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George Whitaker

Born in Fall River, Massachusetts, George William Whitaker was orphaned at the age of two and taken in by his maternal relatives. His uncles taught him draughtsman ship and engraving in New York City, allowing him to join the family business. This move to New York proved pivotal for Whitaker.

In New York, however, Whitaker felt pulled to the world of fine arts, as artists Alexander Wyant and George Inness noticed his talent. Through their influence, Whitaker went to study art in France at the Julian Academy under the artist De Paal. While in France, Whitaker was influenced by the Barbican School of art, which focused on rural subjects and darker palettes, a trend which remained evident in his art. Returning from France to Providence, RI, Whitaker recognized the need to nurture art in Providence.

In 1880 along with E.M. Bannister and Charles Walter Stetson, Whitaker founded the Providence Art Club. He also became the first oil painting teacher at the Rhode Island School of Design, teaching (1882-1885), bringing his knowledge of European art to the budding artists of the city. Whitaker also continued to produce paintings of the nature around him, keeping the dark tonality of his earlier work.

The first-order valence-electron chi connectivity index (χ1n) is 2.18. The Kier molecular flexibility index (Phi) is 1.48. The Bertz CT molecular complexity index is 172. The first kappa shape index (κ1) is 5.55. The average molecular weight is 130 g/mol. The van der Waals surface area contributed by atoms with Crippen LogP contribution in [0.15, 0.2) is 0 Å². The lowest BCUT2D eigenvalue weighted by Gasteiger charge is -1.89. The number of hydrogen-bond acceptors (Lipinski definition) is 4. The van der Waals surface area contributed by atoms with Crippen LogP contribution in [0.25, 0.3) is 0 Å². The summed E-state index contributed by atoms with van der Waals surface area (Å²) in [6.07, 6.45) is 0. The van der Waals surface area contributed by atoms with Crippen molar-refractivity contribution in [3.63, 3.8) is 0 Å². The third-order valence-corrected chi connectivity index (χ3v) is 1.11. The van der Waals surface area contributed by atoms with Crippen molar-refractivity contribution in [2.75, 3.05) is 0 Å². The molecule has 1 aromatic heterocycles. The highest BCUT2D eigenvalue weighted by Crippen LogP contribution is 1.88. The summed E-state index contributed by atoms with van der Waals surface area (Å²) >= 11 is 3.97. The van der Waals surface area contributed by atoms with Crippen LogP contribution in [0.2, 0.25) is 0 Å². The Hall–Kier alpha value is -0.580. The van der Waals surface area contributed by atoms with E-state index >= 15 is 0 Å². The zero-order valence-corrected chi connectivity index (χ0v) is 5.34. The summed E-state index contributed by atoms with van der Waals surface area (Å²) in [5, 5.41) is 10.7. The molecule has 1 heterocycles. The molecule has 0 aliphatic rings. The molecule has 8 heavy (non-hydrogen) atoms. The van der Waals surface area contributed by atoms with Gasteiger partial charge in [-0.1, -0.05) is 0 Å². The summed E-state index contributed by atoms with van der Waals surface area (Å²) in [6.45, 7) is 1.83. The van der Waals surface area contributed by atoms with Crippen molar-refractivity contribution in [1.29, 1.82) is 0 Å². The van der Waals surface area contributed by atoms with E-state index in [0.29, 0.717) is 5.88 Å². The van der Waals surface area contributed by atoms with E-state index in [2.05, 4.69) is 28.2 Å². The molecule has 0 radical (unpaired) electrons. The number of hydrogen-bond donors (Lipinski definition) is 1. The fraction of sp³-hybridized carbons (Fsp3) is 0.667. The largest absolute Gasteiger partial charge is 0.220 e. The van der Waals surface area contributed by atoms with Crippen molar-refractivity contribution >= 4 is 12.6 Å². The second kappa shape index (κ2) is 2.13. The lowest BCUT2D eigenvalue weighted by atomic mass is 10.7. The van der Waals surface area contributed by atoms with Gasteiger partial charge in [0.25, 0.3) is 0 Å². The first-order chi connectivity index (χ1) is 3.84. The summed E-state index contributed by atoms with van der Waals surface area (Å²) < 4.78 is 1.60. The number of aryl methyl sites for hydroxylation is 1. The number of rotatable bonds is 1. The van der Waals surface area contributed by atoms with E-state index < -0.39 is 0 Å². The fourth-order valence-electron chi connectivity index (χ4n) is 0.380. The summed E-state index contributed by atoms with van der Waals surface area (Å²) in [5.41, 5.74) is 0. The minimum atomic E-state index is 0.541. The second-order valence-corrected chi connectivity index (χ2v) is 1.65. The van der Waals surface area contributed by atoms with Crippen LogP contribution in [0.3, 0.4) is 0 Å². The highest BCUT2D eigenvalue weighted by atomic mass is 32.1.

Whitaker’s legacy is not only in his breathtaking landscapes, but also in his desire to keep the arts alive in Rhode Island. He not only helped establish the Providence Art School, but also chose to teach art to young artists. As “Dean of Rhode Island Artists,” Whitaker proved to be a strong proponent for arts in America and in Providence.

George Whitaker
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